For each study, the following descriptive, microbiological, and clinical information was extracted: patient demographic data, SARS-CoV-2 testing from nasal swab and CSF, neurological symptoms and signs and their onset in relation to respiratory or gastrointestinal (GI) symptoms or anosmia or dysgeusia, any neurological investigations and CSF or any other relevant laboratory testing (such as CK, LDH, CRP, D-dimer, lupus anticoagulant, fibrinogen, ganglioside antibodies), neurological diagnosis, occurrence of respiratory failure (defined as need for intubation, abnormal PO2 in blood gas, or Glasgow Coma Scale score less than or equal 8), treatments administered for the neurological diagnosis, and final outcome. We studied the following outcomes: good, recovering, poor, and deceased. Good outcome was defined as discharge of the patient to home or a quarantine facility, or the use of the following descriptive terms in the study: “no morbidity”, “no worsening” or “discharged well” or “good recovery”. Recovering outcome was defined as discharge of the patient to a rehabilitation facility or use of the following descriptive terms: “began to improve”, “recovering”, or “stayed in the floor”. Poor outcome was defined as continuing deterioration of the patient’s clinical status, need for ICU admission, continued intubation, or use of the following descriptive terms: “poor” or “no improvement after a certain time of treatment”, at the time of submitting the manuscript. Deceased was defined as reported death within 30 days of COVID-19 diagnosis.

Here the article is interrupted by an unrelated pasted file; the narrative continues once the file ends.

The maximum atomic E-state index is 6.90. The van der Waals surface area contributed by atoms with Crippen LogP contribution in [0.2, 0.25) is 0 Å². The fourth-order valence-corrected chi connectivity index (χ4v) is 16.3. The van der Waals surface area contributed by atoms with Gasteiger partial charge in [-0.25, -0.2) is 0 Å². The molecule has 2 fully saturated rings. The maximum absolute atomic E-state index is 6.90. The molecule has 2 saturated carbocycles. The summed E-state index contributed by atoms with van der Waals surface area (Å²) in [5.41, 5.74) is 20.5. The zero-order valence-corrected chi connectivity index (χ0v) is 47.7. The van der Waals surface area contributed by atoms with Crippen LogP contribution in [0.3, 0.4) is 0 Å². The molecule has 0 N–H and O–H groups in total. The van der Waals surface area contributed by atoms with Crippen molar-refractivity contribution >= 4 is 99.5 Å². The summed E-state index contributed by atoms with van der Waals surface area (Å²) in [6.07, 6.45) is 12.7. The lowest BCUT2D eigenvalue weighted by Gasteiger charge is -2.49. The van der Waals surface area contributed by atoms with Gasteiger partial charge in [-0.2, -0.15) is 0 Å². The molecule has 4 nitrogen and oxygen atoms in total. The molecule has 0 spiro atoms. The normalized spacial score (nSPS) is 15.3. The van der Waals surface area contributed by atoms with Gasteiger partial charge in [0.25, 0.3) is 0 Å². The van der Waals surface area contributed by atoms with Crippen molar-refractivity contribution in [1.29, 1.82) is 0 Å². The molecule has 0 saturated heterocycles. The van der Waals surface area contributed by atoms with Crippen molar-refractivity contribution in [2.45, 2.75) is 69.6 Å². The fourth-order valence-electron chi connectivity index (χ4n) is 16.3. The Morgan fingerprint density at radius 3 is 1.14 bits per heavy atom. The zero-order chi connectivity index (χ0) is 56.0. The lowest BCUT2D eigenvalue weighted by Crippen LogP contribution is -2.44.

Through the search strategy, we could identify 42 articles about neurological involvement by COVID-19. We were able to identify 82 cases of COVID-19 with neurological complications. The mean age was 62.3 years (22–91). 37.8% of the patients were women (n = 31) (Table 1). All but two patients had positive nasopharyngeal (NP) or oropharyngeal (OP) SARS-CoV-2 RT-PCR swabs. Only two patients had positive CSF SARS-CoV-2 RT-PCR, one of which showed negative NP swab testing. 48.8% of patients (n = 40) had cerebrovascular insults (CVIs), 28% (n = 23) had neuromuscular disorders (NMDs), and 23% (n = 19) developed CNS complications related to CNS infection or inflammation. 32.9% of patients (n = 27) were recovering, 18.3% (n = 15) had good outcomes, 25.6% (n = 21) had poor outcomes, and 18.3% (n = 15) died. In 23.2% of patients (n = 19), the neurologic syndrome was the initial presentation of COVID-19, four of which developed respiratory symptoms 2–8 days after the onset of neurologic syndrome. In two patients, the neurologic syndrome was preceded by 2–3 days of GI symptoms, while in two other patients, it was preceded only by anosmia and dysgeusia (Fig. 2).